Biomarker-Driven Trials with Adaptive Threshold Detection
Organizers: Miaomiao Ge (Boehringer-Ingelheim), Freda Cooner (Amgen)
Chair: Miaomiao Ge (Boehringer-Ingelheim)
Vice Chair: Freda Cooner (Amgen)
Jianan Hui (Boehringer-Ingelheim)
Beibo Zhao (UNC)
Jing Zhao (Merck)
Title: Identification of the threshold value for a continuous biomarker
Speaker: Jianan Hui (Boehringer-Ingelheim)
Advances in molecular technology have enabled the new drug development to shift toward targeted therapy where a subgroup of patients is more likely to benefit from the treatment. In order to identify the target patient population, often a potential predictive biomarker is investigated to dichotomize the patient population to marker-positive and marker-negative group. Under many circumstances, the potential predictive biomarker is measured on a continuous scale. In addition, assuming the biomarker under investigation is truly a predictive biomarker, selection of higher threshold value would result in the reduction of the marker positive size and the enrollment speed if enrichment is desired whereas selection of lower threshold value would dilute the efficacy signal. It is then of interest for clinical trial designs to evaluate this threshold value which optimizes the balance between the size of marker-positive group and the efficacy effect size. In particular, we propose to first estimate the threshold value by treating it as a parameter in the likelihood function and then derive the simultaneous confidence interval around the estimated threshold value and a few other candidate threshold values to allow for rigorous and flexible decision making, taking into consideration both the size and effect of the target population.
Title: Finding a subgroup with differential treatment effect with multiple outcomes
Speaker: Beibo Zhang (UNC)
Randomized Intervention for Children with Vesicoureteral Reflux (RIVUR) is a randomized clinical trial aimed to determine whether long-term antimicrobial prophylaxis is effective in preventing febrile or symptomatic urinary tract infection (UTI) recurrences and renal scarring in children diagnosed with vesicoureteral reflux (VUR) after index UTI events. An overall study population analysis indicates that antimicrobial prophylaxis treatment is associated with a substantially reduced risk of UTI recurrence. However, using antimicrobial prophylaxis in children for a long period of time leads to development of antibiotic resistance. Therefore, we consider the problem of estimating a biomarker-based subgroup of children who would benefit the most from prophylaxis. We define the best subgroup as the one that either maximizes or satisfies a given threshold of a pre-specified utility function for comparing the treatment with the control. We propose a method based on fitting a generalized linear model with treatment by biomarker interactions, with overlapping group Lasso (OGLasso) penalty for variable selection to the data.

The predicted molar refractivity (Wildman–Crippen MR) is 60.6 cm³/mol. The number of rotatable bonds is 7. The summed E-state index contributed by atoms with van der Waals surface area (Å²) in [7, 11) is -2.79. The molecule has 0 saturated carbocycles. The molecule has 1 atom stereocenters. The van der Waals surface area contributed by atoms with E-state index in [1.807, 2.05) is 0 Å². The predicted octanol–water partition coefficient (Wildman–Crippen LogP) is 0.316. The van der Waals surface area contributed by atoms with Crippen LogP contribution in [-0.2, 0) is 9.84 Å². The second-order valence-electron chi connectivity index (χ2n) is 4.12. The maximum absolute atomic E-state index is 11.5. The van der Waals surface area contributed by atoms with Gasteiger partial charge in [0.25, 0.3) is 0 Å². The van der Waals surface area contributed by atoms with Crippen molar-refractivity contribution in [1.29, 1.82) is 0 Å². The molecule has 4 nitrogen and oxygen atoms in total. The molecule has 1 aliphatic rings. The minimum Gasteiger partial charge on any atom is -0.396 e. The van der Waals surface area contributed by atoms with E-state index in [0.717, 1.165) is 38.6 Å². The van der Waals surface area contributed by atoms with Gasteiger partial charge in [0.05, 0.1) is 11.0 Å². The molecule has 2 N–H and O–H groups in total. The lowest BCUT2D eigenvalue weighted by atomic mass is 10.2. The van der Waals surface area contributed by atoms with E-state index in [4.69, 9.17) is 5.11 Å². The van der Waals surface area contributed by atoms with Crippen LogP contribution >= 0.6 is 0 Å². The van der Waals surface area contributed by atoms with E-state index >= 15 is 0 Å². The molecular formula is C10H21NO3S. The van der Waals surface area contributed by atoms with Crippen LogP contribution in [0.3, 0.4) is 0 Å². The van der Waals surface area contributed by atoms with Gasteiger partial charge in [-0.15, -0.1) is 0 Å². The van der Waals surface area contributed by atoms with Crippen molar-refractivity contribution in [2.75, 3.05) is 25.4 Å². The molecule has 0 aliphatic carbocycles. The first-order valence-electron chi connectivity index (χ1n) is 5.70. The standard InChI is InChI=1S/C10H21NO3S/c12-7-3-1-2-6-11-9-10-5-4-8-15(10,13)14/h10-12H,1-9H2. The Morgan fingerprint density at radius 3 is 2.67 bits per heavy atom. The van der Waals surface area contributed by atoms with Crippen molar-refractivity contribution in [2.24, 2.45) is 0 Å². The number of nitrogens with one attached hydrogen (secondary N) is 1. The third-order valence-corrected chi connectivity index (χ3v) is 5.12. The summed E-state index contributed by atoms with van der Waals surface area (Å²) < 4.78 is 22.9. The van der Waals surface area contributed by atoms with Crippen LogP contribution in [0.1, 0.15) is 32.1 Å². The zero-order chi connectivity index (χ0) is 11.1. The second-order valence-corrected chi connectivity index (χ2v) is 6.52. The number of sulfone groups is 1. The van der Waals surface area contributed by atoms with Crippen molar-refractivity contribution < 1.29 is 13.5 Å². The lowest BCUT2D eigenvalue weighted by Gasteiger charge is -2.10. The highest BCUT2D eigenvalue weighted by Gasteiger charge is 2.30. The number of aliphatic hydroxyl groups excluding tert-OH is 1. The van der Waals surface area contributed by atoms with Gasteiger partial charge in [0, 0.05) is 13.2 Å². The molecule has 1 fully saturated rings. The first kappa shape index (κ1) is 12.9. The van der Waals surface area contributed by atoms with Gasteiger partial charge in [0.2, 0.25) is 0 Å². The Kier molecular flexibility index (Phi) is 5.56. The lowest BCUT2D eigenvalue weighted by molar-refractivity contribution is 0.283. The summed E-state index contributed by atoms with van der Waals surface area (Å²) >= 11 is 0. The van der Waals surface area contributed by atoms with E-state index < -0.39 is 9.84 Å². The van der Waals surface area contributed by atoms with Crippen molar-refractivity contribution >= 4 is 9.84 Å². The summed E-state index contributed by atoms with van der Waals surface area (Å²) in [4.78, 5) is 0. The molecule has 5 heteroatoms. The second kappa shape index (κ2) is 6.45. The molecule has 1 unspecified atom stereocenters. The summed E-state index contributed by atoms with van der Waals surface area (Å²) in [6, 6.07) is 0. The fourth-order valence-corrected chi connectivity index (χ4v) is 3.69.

Title: Multi‐stage enrichment and basket trial designs with population selection
Speaker: Jing Zhao (Merck)
As biomarker information from early-phase trials can be unreliable due to high variability, it is logical to take a prospective two-stage approach when designing a late-phase confirmatory trial, i.e., refining the target population at the first stage and performing the hypothesis testing at the second stage. The use of a reliable intermediate endpoint at the first stage can further improve the trial efficiency from both time and cost perspectives. Nevertheless, there are needs for expanding such two-stage confirmatory designs to more stages for monitoring efficacy on the refined population. There is limited literature on this matter, particularly for two popular designs with population selection midway, i.e., the biomarker enrichment design and the basket design. In this manuscript, we focus on these two popular designs and discuss how to implement the interim efficacy analyses after population refinement while controlling type I error. Power and stopping probability are also explored for the two designs.